UDC, or Universal Decimal Classification, is a system for organizing and classifying library materials that was developed by Paul Otlet and Henri La Fontaine in the late 19th century. The first edition of UDC was published in 1895.
The UDC system is based on the idea of organizing materials according to their subject matter using a system of decimal numbers. Each number represents a different category or subclass, and the relationships between the categories are indicated by the placement of the numbers. For example, a book about the history of agriculture might be classified using the notation “63:631,” which would indicate that it is a book about the history of agriculture, which is a subclass of “Agriculture,” which is a subclass of “Technology (applied sciences).”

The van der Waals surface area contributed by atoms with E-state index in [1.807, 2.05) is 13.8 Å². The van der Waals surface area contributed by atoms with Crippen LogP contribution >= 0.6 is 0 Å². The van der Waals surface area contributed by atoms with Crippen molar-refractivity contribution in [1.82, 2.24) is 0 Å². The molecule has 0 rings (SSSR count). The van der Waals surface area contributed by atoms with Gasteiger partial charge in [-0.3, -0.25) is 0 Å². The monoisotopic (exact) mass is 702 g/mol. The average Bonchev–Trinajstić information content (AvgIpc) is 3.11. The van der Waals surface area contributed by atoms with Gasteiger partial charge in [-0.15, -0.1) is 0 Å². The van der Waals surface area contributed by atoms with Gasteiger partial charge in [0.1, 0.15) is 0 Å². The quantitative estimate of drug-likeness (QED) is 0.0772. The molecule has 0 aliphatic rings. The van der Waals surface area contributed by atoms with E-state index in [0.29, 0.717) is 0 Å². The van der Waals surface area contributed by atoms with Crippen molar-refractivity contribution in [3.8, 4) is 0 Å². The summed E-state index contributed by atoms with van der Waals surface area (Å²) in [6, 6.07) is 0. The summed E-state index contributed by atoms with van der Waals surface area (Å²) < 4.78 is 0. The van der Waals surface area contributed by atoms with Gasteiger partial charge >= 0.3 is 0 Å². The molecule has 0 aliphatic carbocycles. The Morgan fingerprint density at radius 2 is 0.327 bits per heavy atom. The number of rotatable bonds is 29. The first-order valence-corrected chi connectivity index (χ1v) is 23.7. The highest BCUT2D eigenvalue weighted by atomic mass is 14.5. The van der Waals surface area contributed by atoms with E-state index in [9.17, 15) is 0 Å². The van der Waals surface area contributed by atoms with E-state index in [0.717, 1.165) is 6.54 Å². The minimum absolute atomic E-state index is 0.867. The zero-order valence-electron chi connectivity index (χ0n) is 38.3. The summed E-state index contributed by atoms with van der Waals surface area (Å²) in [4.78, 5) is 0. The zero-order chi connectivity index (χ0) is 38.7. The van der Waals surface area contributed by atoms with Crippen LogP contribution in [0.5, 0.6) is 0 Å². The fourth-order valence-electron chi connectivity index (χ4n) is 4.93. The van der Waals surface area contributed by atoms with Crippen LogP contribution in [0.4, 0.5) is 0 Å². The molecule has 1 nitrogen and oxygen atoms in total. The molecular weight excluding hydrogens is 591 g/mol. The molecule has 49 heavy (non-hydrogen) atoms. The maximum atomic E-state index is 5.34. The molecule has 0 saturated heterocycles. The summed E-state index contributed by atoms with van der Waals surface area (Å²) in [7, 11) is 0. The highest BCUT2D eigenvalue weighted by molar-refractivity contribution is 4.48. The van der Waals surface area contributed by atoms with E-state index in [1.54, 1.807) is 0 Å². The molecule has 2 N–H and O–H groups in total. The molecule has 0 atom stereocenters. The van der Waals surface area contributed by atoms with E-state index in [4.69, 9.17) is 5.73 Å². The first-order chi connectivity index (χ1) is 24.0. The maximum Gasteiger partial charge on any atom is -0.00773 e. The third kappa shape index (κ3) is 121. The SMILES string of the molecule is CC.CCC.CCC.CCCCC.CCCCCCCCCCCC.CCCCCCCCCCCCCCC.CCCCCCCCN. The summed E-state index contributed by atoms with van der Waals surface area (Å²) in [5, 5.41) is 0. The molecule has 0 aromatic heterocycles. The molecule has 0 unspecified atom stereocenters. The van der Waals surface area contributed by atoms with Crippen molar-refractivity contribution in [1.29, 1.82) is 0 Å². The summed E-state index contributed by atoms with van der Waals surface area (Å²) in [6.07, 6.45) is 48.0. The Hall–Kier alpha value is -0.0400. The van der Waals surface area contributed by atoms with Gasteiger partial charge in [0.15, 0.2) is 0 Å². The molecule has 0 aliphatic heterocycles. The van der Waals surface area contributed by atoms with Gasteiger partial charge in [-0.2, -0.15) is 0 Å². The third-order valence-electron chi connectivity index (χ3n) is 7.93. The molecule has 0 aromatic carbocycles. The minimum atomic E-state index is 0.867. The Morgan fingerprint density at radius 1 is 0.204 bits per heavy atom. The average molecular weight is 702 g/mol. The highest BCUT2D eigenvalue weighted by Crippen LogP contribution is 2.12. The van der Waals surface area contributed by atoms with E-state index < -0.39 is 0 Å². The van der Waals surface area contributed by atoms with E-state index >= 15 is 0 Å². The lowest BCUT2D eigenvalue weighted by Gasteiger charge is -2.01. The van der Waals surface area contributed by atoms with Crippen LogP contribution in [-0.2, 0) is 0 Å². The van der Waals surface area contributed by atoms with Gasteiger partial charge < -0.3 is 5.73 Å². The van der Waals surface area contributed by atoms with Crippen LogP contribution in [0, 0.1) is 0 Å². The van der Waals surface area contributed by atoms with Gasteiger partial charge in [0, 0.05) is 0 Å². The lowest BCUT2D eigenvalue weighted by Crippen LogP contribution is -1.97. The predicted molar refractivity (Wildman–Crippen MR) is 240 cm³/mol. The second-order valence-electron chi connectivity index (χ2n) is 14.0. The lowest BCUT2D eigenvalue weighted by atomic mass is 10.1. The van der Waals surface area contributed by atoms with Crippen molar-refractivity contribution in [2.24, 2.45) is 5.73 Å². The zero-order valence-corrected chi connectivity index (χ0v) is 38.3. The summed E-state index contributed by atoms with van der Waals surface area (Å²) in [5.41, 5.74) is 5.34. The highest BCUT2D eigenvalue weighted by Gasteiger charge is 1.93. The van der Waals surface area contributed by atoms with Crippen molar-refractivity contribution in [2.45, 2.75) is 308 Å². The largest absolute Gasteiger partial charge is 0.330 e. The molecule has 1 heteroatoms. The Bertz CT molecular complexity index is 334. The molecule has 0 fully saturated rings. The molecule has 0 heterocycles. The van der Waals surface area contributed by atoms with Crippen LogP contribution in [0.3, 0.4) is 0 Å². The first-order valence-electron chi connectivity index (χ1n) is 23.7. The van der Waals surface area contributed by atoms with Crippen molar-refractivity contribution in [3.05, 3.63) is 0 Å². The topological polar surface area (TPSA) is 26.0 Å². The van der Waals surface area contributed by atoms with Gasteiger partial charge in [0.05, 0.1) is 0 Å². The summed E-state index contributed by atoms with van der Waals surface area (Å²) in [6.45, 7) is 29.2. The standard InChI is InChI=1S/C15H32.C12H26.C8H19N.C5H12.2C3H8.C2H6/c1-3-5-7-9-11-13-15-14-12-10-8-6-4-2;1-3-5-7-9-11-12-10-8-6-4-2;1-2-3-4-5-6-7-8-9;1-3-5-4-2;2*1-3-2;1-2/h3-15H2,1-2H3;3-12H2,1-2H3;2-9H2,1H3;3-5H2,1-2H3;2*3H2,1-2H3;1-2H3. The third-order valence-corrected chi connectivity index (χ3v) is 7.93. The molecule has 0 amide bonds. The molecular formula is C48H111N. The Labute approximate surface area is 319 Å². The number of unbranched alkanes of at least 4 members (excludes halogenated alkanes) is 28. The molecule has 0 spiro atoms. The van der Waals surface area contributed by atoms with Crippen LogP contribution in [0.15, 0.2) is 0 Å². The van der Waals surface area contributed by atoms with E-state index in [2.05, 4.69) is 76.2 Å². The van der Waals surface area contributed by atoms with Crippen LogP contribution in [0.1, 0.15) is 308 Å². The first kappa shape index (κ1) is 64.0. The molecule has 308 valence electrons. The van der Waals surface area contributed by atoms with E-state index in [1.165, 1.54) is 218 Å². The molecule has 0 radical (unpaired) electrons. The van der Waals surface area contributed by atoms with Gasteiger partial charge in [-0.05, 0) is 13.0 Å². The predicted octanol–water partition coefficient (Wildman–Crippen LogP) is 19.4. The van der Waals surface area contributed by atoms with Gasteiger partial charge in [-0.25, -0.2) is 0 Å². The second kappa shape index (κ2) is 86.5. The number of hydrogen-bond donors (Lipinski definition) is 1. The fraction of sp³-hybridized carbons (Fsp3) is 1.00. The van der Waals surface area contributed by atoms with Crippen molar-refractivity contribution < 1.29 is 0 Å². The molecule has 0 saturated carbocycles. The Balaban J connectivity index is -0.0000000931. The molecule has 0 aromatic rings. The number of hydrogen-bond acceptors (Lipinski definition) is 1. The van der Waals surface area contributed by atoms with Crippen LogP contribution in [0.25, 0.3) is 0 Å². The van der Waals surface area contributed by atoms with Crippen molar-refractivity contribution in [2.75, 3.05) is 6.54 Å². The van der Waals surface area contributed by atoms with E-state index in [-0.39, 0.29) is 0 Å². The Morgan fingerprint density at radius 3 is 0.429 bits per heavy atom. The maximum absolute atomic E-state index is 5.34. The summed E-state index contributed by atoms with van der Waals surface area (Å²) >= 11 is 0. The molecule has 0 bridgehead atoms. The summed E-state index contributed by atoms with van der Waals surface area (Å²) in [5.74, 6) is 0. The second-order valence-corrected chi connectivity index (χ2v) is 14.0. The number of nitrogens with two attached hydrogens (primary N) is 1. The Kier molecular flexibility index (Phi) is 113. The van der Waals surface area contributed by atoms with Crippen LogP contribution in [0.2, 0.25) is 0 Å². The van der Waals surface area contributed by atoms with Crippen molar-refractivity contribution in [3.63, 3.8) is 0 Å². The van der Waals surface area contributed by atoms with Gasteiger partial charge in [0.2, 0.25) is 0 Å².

UDC has undergone several revisions since its initial publication, with the most recent edition being published in 2011. It is widely recognized as a comprehensive and flexible system for organizing and classifying library materials, and it continues to be widely used in libraries around the world.